Lemonade or Poison?

The most anticipated visual album titled Lemonade by Beyonce captivated HBO subscribers (and friends of) along with all of those who have subscribed to Tidal. The documentary, as it is fittingly labeled, presents Beyonce’s experience in the dress of her floating in the midst of a water filled bedroom, later busting window out of parked cars in the street to sitting on top of a half sunk cop car in the middle of a flood. And it is a true piece of theater, compelling with aesthetic and poetic detail that parallel the beauty and confusion of life. Why is Beyonce randomly on a bus with 10 other black women painted like African tribe’s women while gesturing for someone to “suck her balls.” And yet, I completely agree and feel it. And because of my experience as a black woman, I feel it. So much. That, like others who have watched it, I felt something real, haunting rather, when after a progressive poem about tradition, paranoia, conformity and love, Beyonce asks, “are you cheating on me?”

Because in my mind and along with others, we’re thinking, who would cheat on Beyonce? More so, what is Beyonce going to do? We are stunned by mixed emotions like someone plugged the rug from under us.

There is something greater that has been brought to the table, should we call it Lemonade?

For as long as I can remember, (I am 27) mainstream R&B and Hip Hop has been this deity, that’s actually kind of hot and cold. Black and white. This way or no way. Scornful as you know Wu-Tang Clan ain’t nothing to f*** with. Every song I consumed as a child promoted notions like “Kick his ass to the curb” or “Stay one step ahead” or “C.R.E.A.M.” It’s laws that has been bound into the culture. Coming from this culture, the knee-jerk response to Beyonce’s question would be:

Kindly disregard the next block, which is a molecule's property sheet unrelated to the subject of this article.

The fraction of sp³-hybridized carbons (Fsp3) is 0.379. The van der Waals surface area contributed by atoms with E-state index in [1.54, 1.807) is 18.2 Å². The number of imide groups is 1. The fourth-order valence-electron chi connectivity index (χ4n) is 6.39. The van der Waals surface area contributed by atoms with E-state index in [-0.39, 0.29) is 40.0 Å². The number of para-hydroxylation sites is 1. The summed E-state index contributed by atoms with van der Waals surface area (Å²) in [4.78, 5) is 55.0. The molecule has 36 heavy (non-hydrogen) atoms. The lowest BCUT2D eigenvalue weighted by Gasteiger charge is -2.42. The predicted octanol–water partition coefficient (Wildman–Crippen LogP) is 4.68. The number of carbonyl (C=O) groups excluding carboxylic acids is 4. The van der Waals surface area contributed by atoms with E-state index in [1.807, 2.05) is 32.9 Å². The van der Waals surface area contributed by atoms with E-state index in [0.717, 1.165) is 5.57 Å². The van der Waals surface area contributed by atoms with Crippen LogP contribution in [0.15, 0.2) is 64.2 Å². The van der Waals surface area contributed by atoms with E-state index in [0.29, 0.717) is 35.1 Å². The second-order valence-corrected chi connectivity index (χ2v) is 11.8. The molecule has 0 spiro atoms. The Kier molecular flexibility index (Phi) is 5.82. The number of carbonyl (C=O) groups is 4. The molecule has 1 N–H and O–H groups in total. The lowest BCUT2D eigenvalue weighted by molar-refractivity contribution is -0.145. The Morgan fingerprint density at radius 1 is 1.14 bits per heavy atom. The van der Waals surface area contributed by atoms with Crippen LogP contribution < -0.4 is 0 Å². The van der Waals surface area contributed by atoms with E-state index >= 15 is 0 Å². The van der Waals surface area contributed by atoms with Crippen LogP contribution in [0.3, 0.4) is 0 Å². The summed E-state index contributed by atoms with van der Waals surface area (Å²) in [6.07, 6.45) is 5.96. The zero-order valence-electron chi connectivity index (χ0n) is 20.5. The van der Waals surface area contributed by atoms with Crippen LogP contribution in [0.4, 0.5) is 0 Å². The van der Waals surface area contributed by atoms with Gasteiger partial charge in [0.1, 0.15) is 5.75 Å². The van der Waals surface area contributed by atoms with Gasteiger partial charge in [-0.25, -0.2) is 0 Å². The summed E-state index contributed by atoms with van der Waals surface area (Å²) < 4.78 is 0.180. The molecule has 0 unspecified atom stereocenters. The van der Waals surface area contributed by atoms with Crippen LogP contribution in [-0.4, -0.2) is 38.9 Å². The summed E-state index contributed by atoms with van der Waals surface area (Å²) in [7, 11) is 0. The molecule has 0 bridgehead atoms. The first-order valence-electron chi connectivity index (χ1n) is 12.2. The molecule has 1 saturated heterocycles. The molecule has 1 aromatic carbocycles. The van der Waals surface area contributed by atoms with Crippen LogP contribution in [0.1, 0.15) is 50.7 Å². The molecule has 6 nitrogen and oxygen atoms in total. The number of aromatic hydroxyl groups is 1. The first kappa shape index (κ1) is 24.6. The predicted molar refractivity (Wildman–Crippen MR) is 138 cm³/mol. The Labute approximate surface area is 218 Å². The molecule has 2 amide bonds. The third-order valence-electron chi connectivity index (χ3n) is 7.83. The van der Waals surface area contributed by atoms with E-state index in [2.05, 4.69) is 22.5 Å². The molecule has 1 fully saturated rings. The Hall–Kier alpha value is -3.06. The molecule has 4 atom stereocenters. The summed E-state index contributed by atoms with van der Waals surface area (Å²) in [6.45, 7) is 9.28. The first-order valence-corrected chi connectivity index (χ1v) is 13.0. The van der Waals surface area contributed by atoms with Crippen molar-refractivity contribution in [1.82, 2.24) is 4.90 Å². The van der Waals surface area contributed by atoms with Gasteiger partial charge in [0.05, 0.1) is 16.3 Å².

“Jay-Z cheated. Kick his simple minded ass to the curb!”

And that would have been the end of Lemonade. But yet the pitcher still sits there and that, traditionally, is not supposed to happen, especially with her being a member of the community. Members of the community like Azealia Banks have taken to Twitter to voice that she was supposed to kick his ass to the curb:

You keep crying over a man and perpetuating that sad black female sufferance and it’s Not good for what we’re trying to accomplish here — @azealiabanks

Further claiming (and this is me paraphrasing) that Beyoncé is pandering a toxic narrative to the black community. All the while, the pitcher still sits and for some reason everyone is sipping from it. Hell, some are even dousing themselves in it. Beyoncé’s Lemonade is set to be 1 in the top 200 Billboard charts. And it leaves the question: is everyone poisoning themselves or is it just what it is, good ole delicious Lemonade?

Is continuing the story beyond the drama, hurt and pain of Mary J. Blige toxic? Is it toxic to go against the traditions of R&B and Hip Hop?

The documentary proceeds, defying tradition and we are forced to learn how Beyoncé copes with insecurity, infidelity, loneliness, obsession and addiction. She took us through self-reflection, vulnerability and lows we that we, prior to, medicated ourselves from by using traditional R&B, keeping us from throwing ourselves over bridges. And by the end of it all, we were all made anew — embracing forgiveness and love, flaws and all. Lemonade simply made us feel. And when we feel, that’s how we know we’re alive.

Lemonade has shifted the consciousness of mainstream R&B and Hip Hop to allow room for vulnerability, forgiveness, confidence and strength to coexist. Isn’t that what unconditional love looks like? I think that’s what we all needed to hear and see. That sometimes it isn’t all or nothing. That there is room for human error. Because no, it is not easy to uproot the love you have for someone. And some times craziness is freeing. That even though life’s pain is impervious to privilege, and will forever test us, we can coexist with it and use it’s bitterness to create a harmonious flavor in our own brand of Lemonade.

Whether we like it or not, it’s broadens our perspective. It’s exploration of marriage, individuality and otherness provokes a reference to renowned Toni Morrison and her book Bluest Eye to illustrate the gravity by a writer over at Jezebel.

But again, is everyone poisoning themselves or is it just what it is, Lemonade? This is important because for one, marriage is not common in the black community as much as black women want it. Is this documentary potentially irresponsible? Or could it be that our tradition could have been perpetuating the gender divide and divorce rate among the black community?

I would say, like any documentary, fact check it and take what positively applies to you.